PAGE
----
3) That sparks a global nuclear war and billions of casualties.


PR Newswire, 4/29/98. “NEJM Study Warns of Increasing Risk of Accidental Nuclear Attack; Over 6.8 Million Immediate U.S. Deaths Possible.”

An 'accidental' nuclear attack would create a public health disaster of an unprecedented scale, according to more than 70 articles and speeches on the subject, cited by the authors and written by leading nuclear war experts, public health officials, international peace organizations, and legislators. Furthermore, retired General Lee Butler, Commander from 1991-1994 of all U.S. Strategic Forces under former Chairman of the Joint Chiefs of Staff, General Colin Powell, has warned that from his experience in many "war games" it is plausible that such an attack could provoke a nuclear counterattack that could trigger full-scale nuclear war with billions of casualties worldwide. The authors describe the immediate effects of an "accidental" launch from a single Russian submarine that would kill at least six to eight million people in firestorms in eight major U.S. cities. With hospitals destroyed and medical personnel killed, and with major communications and transportation networks disrupted, the delivery of emergency care would be all but impossible, according to Forrow and his colleagues.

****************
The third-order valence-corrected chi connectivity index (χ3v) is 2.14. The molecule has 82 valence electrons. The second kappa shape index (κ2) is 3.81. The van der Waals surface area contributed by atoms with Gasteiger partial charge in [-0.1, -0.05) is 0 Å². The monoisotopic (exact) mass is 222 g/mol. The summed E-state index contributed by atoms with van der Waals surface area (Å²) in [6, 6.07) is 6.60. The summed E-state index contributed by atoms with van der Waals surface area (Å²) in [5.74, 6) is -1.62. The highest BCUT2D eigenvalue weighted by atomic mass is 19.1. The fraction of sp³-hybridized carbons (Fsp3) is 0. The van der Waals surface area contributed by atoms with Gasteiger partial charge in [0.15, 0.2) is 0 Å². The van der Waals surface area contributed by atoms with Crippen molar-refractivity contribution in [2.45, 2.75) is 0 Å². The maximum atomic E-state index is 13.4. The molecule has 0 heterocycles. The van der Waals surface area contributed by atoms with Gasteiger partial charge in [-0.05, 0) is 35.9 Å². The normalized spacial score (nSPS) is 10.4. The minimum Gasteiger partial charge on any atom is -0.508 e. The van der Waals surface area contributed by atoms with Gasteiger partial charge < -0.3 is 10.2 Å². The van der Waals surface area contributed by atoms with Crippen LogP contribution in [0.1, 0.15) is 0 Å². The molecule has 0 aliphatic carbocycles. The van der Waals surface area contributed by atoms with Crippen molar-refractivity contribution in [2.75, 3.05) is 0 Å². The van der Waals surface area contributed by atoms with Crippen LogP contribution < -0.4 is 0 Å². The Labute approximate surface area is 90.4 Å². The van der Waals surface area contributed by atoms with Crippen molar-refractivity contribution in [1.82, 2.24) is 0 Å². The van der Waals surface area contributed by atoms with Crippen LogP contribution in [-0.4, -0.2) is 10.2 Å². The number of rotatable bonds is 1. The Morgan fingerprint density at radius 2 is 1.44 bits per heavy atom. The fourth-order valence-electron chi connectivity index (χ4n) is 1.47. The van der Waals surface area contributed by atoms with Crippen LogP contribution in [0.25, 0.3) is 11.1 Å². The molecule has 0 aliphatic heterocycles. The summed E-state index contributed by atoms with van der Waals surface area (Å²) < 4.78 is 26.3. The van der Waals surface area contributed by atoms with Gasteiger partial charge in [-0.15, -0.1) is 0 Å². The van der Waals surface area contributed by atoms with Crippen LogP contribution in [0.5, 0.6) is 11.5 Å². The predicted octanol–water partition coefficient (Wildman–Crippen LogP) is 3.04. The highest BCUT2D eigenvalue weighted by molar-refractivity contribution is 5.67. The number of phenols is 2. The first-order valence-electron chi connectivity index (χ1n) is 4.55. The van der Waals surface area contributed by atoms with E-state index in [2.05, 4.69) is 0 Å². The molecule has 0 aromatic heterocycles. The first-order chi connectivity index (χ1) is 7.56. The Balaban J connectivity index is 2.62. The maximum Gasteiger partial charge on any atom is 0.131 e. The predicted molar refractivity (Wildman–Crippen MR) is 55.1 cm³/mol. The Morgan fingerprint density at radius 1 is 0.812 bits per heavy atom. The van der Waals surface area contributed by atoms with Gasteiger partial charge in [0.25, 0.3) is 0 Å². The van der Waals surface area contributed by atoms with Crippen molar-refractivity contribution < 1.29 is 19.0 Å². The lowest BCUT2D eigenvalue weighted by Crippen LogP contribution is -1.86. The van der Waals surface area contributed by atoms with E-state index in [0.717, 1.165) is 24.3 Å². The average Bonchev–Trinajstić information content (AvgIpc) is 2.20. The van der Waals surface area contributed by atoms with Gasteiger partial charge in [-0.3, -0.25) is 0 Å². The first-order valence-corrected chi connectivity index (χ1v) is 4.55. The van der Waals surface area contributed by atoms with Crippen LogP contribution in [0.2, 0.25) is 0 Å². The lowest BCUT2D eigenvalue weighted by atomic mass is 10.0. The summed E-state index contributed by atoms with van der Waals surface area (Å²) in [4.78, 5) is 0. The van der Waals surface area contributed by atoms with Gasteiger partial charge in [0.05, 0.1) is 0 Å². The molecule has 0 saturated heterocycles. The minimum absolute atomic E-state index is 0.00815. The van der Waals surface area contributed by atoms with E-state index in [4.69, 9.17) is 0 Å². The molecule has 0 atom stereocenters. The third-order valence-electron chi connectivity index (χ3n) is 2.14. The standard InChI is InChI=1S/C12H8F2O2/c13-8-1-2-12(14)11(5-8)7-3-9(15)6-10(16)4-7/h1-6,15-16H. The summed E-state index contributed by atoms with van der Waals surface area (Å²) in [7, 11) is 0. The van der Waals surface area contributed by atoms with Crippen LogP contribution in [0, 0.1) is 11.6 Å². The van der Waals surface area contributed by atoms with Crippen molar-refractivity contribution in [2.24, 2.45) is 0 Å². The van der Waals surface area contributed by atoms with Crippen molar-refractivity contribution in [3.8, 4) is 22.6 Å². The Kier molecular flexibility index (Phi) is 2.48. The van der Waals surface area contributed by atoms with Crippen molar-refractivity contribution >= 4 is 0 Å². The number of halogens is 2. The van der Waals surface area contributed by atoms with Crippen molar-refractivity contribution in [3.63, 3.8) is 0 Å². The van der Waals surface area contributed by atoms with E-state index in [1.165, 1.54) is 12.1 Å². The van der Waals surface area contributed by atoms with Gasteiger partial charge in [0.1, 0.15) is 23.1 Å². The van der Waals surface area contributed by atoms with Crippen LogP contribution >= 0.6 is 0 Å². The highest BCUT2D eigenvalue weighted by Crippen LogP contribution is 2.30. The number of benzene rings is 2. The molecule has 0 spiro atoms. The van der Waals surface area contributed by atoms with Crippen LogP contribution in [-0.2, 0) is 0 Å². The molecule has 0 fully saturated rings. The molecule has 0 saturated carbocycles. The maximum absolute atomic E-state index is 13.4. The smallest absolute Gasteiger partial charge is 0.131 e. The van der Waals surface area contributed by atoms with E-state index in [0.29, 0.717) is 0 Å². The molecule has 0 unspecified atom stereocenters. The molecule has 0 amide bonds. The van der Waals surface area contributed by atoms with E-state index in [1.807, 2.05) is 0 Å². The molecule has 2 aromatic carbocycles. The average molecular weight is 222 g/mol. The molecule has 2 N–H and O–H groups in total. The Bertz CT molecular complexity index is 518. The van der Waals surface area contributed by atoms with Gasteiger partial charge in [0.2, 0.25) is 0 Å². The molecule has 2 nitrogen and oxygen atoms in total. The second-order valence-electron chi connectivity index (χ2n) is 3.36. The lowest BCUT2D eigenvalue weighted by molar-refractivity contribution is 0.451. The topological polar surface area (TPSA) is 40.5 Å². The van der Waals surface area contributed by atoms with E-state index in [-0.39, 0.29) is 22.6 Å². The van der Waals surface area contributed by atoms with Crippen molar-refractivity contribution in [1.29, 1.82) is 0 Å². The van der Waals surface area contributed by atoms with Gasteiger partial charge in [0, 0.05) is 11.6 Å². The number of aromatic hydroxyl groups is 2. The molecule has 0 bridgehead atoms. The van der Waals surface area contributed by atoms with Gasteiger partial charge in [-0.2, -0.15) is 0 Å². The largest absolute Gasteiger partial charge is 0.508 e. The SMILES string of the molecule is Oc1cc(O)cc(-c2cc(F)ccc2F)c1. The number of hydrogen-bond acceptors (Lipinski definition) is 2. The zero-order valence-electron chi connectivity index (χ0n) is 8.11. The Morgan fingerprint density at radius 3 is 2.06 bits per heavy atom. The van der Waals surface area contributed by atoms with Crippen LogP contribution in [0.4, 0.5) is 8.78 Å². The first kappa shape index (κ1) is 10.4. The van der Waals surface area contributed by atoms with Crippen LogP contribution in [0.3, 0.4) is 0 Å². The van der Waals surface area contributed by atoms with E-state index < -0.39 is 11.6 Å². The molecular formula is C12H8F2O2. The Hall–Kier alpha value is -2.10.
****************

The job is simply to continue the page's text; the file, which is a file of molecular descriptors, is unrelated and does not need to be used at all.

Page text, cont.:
Russian Federalism Good: Ethnic Conflict




Russian Federalism quells violence and unites ethnic groups in the country
Kaloudis, Doctoral candidate in Comparative Politics and Economics at The Catholic University of America, 2007
[Winter, Stergos, , http://findarticles.com/p/articles/mi_qa3996/is_200701/ai_n19432280]